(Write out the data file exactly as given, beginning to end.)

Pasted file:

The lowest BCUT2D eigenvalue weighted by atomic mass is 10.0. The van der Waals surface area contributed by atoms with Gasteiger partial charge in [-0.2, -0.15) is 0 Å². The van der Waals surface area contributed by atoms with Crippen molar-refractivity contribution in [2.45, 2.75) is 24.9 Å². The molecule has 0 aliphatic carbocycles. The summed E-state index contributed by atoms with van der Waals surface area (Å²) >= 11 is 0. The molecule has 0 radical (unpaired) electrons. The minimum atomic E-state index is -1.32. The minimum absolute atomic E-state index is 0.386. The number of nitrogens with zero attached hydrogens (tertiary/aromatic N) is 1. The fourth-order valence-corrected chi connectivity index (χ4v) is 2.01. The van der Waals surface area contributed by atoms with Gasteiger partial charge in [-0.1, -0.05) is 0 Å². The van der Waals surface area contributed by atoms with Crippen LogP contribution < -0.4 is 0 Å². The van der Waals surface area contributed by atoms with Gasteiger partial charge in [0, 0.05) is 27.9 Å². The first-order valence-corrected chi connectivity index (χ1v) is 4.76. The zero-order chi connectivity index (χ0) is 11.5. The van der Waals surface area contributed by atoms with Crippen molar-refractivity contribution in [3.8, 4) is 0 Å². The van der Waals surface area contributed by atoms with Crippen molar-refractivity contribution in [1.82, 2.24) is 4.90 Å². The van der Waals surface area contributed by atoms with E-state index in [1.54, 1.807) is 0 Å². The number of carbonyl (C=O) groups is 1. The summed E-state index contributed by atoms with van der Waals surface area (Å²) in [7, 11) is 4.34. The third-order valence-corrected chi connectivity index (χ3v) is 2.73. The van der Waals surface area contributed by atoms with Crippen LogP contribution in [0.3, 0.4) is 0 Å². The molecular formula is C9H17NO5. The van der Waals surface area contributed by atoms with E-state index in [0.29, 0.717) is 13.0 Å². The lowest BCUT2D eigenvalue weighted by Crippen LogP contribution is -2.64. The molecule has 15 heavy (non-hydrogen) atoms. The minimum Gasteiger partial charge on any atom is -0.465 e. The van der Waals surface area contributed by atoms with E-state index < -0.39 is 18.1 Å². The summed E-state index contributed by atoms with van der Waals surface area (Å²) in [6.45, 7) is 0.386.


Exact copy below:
The lowest BCUT2D eigenvalue weighted by atomic mass is 10.0. The van der Waals surface area contributed by atoms with Gasteiger partial charge in [-0.2, -0.15) is 0 Å². The van der Waals surface area contributed by atoms with Crippen molar-refractivity contribution in [2.45, 2.75) is 24.9 Å². The molecule has 0 aliphatic carbocycles. The summed E-state index contributed by atoms with van der Waals surface area (Å²) >= 11 is 0. The molecule has 0 radical (unpaired) electrons. The minimum atomic E-state index is -1.32. The minimum absolute atomic E-state index is 0.386. The number of nitrogens with zero attached hydrogens (tertiary/aromatic N) is 1. The fourth-order valence-corrected chi connectivity index (χ4v) is 2.01. The van der Waals surface area contributed by atoms with Gasteiger partial charge in [-0.1, -0.05) is 0 Å². The van der Waals surface area contributed by atoms with Crippen LogP contribution < -0.4 is 0 Å². The van der Waals surface area contributed by atoms with Gasteiger partial charge in [0, 0.05) is 27.9 Å². The first-order valence-corrected chi connectivity index (χ1v) is 4.76. The zero-order chi connectivity index (χ0) is 11.5. The van der Waals surface area contributed by atoms with Crippen molar-refractivity contribution in [3.8, 4) is 0 Å². The van der Waals surface area contributed by atoms with Crippen molar-refractivity contribution in [1.82, 2.24) is 4.90 Å². The van der Waals surface area contributed by atoms with E-state index in [1.54, 1.807) is 0 Å². The number of carbonyl (C=O) groups is 1. The summed E-state index contributed by atoms with van der Waals surface area (Å²) in [7, 11) is 4.34. The third-order valence-corrected chi connectivity index (χ3v) is 2.73. The van der Waals surface area contributed by atoms with Crippen LogP contribution in [0.3, 0.4) is 0 Å². The molecular formula is C9H17NO5. The van der Waals surface area contributed by atoms with E-state index in [0.29, 0.717) is 13.0 Å². The lowest BCUT2D eigenvalue weighted by Crippen LogP contribution is -2.64. The molecule has 15 heavy (non-hydrogen) atoms. The minimum Gasteiger partial charge on any atom is -0.465 e. The van der Waals surface area contributed by atoms with E-state index < -0.39 is 18.1 Å². The summed E-state index contributed by atoms with van der Waals surface area (Å²) in [6.45, 7) is 0.386.